I used to just tell the lifter to run the numbers. Don’t deviate from the plan at all. This was actually pretty good at the time and played into my experience level as a coach. I knew the average relative intensities were well within the range. I lacked the experience to tell a lifter to go up or down at the time. It also allowed me to see how the program worked without any outside influences like myself changing intensities.
The variations being in the competition stances and grips also made it easier for me to choose exercises. I analyzed where the lift was breaking down and selected the appropriate variation from there. Again, this fit well into my abilities as a coach.
Now, we squat and bench on day 1, squat and deadlift on day 2, squat and bench on day 3, and bench and deadlift on day 4. We frequently go over 90%. The variations I use most tend to change foot placement on the squats and deadlifts and grip on the bench press.
The variations we keep in until they are no longer a weakness to the lifter. If their sumo deadlift is weak compared to their conventional, we will keep pulling sumo until that gap closes. This may include some of those Sheiko variations I learned. We may do high bar wide stance pause on the halfway up squats if their technique with a high bar wide stance squats shows this variation will improve it.
I used to use multiple variations in a given block. Now I stick with one and we keep it in as long as I feel there is benefit coming from it. The variations also allow us to keep effort high while oftentimes controlling loads.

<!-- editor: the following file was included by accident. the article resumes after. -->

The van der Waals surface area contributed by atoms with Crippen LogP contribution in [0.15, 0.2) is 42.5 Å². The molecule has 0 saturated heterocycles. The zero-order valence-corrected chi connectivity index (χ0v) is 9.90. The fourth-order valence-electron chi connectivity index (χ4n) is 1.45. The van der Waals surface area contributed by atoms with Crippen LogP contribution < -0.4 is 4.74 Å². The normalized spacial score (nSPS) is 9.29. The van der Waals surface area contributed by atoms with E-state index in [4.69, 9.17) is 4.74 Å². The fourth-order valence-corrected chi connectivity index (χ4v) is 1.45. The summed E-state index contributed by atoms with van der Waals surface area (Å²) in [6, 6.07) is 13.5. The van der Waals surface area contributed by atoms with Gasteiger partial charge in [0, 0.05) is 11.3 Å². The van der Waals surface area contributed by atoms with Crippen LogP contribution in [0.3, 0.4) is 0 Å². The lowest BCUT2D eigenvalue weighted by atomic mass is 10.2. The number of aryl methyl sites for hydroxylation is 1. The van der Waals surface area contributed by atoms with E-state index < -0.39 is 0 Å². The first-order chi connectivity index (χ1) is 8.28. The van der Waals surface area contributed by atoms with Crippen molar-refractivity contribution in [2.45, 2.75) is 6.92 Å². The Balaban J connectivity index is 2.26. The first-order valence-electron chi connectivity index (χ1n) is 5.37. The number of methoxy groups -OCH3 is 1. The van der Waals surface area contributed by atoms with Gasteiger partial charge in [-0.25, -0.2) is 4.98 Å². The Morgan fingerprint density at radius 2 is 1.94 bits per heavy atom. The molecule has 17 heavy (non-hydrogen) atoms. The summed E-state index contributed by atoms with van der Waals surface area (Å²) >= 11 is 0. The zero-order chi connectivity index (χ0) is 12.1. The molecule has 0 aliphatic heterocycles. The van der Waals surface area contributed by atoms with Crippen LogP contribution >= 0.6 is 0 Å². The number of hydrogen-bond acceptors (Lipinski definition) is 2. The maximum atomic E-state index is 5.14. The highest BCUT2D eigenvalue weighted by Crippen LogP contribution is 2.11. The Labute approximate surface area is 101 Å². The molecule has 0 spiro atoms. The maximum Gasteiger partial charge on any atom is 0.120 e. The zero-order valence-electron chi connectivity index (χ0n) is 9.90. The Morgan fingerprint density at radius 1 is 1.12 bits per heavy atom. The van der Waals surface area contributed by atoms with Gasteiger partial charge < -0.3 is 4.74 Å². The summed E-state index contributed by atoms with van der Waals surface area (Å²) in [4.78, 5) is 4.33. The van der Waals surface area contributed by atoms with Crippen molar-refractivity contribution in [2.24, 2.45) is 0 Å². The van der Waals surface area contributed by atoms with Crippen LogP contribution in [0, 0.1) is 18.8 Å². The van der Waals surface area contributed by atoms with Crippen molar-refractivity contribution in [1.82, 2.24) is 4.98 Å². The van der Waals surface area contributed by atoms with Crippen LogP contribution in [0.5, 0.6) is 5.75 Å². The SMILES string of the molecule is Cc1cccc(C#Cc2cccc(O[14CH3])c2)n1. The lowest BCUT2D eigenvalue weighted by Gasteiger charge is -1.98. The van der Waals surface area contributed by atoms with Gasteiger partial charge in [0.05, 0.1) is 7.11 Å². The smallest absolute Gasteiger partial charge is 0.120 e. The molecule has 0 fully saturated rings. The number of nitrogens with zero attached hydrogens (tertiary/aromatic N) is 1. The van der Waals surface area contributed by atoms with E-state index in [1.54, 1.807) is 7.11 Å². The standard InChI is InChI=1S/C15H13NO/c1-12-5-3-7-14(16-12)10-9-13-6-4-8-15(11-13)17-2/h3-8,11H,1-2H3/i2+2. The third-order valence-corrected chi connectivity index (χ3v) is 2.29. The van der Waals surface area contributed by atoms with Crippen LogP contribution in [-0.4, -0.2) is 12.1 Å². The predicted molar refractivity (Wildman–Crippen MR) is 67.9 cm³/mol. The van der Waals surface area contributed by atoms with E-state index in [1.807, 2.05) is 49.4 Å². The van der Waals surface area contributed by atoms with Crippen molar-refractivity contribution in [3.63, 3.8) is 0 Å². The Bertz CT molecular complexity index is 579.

One of the important aspects of a Sheiko program is load variability. I still believe this is a very important aspect. We need enough high stress, medium stress, and low stress days to allow the athlete to get stronger as well as to minimize the risk of injury.
Variations allow us to keep effort high while oftentimes controlling loads. A high bar wide stance pause squat is much harder than a competition squat. 4 reps at 70%is much harder than 70%. This is why I monitor LSRPE. I want the effort to be between an RPE 7 and 9.
This effort can fluctuate throughout the week. If we have a really hard training session on one day, I like the other day to be a little less strenuous (hence the RPE 7-9 range). This makes sure technique stays strong and keeps the lifter from psychologically burning out.
I give the lifters some freedom to add or subtract weights. Based off the rep ranges in training they have intensity intervals. These intervals give them caps on how heavy they can go and how much they can lower weight. We don’t want them going up too much or down too low as both can negatively affect the ACWR. The only way they can take more or less weight is if I say so.
It is just cool to be able to see the transformation from mimicking my coach to actually developing my own system. I have been coaching since 2005, but only involved in powerlifting since 2015. This has been the result of 3 plus years of hard work and trial and error.
For other coaches out there, just work hard and focus on delivering good results. Stop worrying about what other coaches and lifters are going to say. Gain experience and lean on those more experienced for help.